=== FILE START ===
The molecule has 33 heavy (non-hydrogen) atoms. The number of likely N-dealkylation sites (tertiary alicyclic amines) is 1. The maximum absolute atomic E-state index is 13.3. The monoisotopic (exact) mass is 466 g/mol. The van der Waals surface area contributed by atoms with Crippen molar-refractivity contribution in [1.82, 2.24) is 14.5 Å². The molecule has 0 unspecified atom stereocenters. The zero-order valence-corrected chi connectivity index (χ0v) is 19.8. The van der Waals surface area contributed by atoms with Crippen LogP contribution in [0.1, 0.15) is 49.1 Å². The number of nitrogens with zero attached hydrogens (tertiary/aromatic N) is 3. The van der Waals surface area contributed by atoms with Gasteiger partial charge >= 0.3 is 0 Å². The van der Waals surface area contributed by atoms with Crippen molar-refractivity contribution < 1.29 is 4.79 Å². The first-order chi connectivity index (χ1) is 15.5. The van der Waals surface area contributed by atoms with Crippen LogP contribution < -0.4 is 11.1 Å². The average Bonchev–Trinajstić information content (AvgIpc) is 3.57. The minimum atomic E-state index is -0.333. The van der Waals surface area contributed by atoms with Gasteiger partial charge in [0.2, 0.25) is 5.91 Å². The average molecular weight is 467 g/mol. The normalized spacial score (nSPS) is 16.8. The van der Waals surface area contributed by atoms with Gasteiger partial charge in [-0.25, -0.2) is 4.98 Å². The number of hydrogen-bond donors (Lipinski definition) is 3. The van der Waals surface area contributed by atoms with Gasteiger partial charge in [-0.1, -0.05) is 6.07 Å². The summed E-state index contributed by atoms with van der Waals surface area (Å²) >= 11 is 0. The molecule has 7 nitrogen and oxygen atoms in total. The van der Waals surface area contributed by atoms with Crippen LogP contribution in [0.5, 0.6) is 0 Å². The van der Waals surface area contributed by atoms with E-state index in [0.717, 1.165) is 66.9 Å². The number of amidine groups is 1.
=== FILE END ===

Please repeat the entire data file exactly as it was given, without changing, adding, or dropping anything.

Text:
The molecule has 33 heavy (non-hydrogen) atoms. The number of likely N-dealkylation sites (tertiary alicyclic amines) is 1. The maximum absolute atomic E-state index is 13.3. The monoisotopic (exact) mass is 466 g/mol. The van der Waals surface area contributed by atoms with Crippen molar-refractivity contribution in [1.82, 2.24) is 14.5 Å². The molecule has 0 unspecified atom stereocenters. The zero-order valence-corrected chi connectivity index (χ0v) is 19.8. The van der Waals surface area contributed by atoms with Crippen LogP contribution in [0.1, 0.15) is 49.1 Å². The number of nitrogens with zero attached hydrogens (tertiary/aromatic N) is 3. The van der Waals surface area contributed by atoms with Gasteiger partial charge >= 0.3 is 0 Å². The van der Waals surface area contributed by atoms with Crippen molar-refractivity contribution < 1.29 is 4.79 Å². The first-order chi connectivity index (χ1) is 15.5. The van der Waals surface area contributed by atoms with Crippen LogP contribution < -0.4 is 11.1 Å². The average Bonchev–Trinajstić information content (AvgIpc) is 3.57. The minimum atomic E-state index is -0.333. The van der Waals surface area contributed by atoms with Gasteiger partial charge in [0.2, 0.25) is 5.91 Å². The average molecular weight is 467 g/mol. The normalized spacial score (nSPS) is 16.8. The van der Waals surface area contributed by atoms with Gasteiger partial charge in [-0.25, -0.2) is 4.98 Å². The number of hydrogen-bond donors (Lipinski definition) is 3. The van der Waals surface area contributed by atoms with Gasteiger partial charge in [-0.1, -0.05) is 6.07 Å². The summed E-state index contributed by atoms with van der Waals surface area (Å²) >= 11 is 0. The molecule has 7 nitrogen and oxygen atoms in total. The van der Waals surface area contributed by atoms with Crippen LogP contribution in [0.5, 0.6) is 0 Å². The van der Waals surface area contributed by atoms with E-state index in [0.717, 1.165) is 66.9 Å². The number of amidine groups is 1.